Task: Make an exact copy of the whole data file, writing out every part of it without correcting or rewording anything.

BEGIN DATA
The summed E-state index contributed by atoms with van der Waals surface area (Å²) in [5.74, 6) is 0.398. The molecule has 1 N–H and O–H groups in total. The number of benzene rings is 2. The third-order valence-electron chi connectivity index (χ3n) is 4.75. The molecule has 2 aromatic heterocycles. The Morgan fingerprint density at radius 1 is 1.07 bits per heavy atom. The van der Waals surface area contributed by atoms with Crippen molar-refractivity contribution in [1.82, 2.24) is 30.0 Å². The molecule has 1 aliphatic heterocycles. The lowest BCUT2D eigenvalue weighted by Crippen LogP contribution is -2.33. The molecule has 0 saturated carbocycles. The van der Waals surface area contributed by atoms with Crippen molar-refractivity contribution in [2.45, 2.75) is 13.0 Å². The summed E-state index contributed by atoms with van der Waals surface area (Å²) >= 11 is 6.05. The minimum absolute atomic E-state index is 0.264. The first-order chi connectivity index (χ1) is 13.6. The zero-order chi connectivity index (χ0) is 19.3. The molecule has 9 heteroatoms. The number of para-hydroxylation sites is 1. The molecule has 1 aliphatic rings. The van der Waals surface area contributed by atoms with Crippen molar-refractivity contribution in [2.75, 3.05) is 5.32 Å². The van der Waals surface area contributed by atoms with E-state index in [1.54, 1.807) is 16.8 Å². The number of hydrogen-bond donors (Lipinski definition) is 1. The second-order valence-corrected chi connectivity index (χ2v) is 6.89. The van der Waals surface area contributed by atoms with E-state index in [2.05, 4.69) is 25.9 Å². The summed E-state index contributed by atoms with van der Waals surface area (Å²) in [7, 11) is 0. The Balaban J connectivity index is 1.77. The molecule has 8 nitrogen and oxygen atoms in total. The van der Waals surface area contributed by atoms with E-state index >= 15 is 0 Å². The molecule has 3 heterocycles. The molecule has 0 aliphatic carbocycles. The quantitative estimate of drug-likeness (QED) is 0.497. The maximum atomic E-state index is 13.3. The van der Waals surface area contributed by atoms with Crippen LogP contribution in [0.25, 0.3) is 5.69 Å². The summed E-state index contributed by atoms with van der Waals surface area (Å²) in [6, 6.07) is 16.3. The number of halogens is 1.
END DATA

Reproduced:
The summed E-state index contributed by atoms with van der Waals surface area (Å²) in [5.74, 6) is 0.398. The molecule has 1 N–H and O–H groups in total. The number of benzene rings is 2. The third-order valence-electron chi connectivity index (χ3n) is 4.75. The molecule has 2 aromatic heterocycles. The Morgan fingerprint density at radius 1 is 1.07 bits per heavy atom. The van der Waals surface area contributed by atoms with Crippen molar-refractivity contribution in [1.82, 2.24) is 30.0 Å². The molecule has 1 aliphatic heterocycles. The lowest BCUT2D eigenvalue weighted by Crippen LogP contribution is -2.33. The molecule has 0 saturated carbocycles. The van der Waals surface area contributed by atoms with Crippen molar-refractivity contribution in [2.45, 2.75) is 13.0 Å². The summed E-state index contributed by atoms with van der Waals surface area (Å²) >= 11 is 6.05. The minimum absolute atomic E-state index is 0.264. The first-order chi connectivity index (χ1) is 13.6. The zero-order chi connectivity index (χ0) is 19.3. The molecule has 9 heteroatoms. The number of para-hydroxylation sites is 1. The molecule has 1 aliphatic rings. The van der Waals surface area contributed by atoms with Crippen molar-refractivity contribution in [2.75, 3.05) is 5.32 Å². The van der Waals surface area contributed by atoms with E-state index in [1.54, 1.807) is 16.8 Å². The number of hydrogen-bond donors (Lipinski definition) is 1. The second-order valence-corrected chi connectivity index (χ2v) is 6.89. The van der Waals surface area contributed by atoms with E-state index in [2.05, 4.69) is 25.9 Å². The summed E-state index contributed by atoms with van der Waals surface area (Å²) in [7, 11) is 0. The Balaban J connectivity index is 1.77. The molecule has 8 nitrogen and oxygen atoms in total. The van der Waals surface area contributed by atoms with E-state index >= 15 is 0 Å². The molecule has 3 heterocycles. The molecule has 0 aliphatic carbocycles. The quantitative estimate of drug-likeness (QED) is 0.497. The maximum atomic E-state index is 13.3. The van der Waals surface area contributed by atoms with Crippen LogP contribution in [0.25, 0.3) is 5.69 Å². The summed E-state index contributed by atoms with van der Waals surface area (Å²) in [6, 6.07) is 16.3. The number of halogens is 1.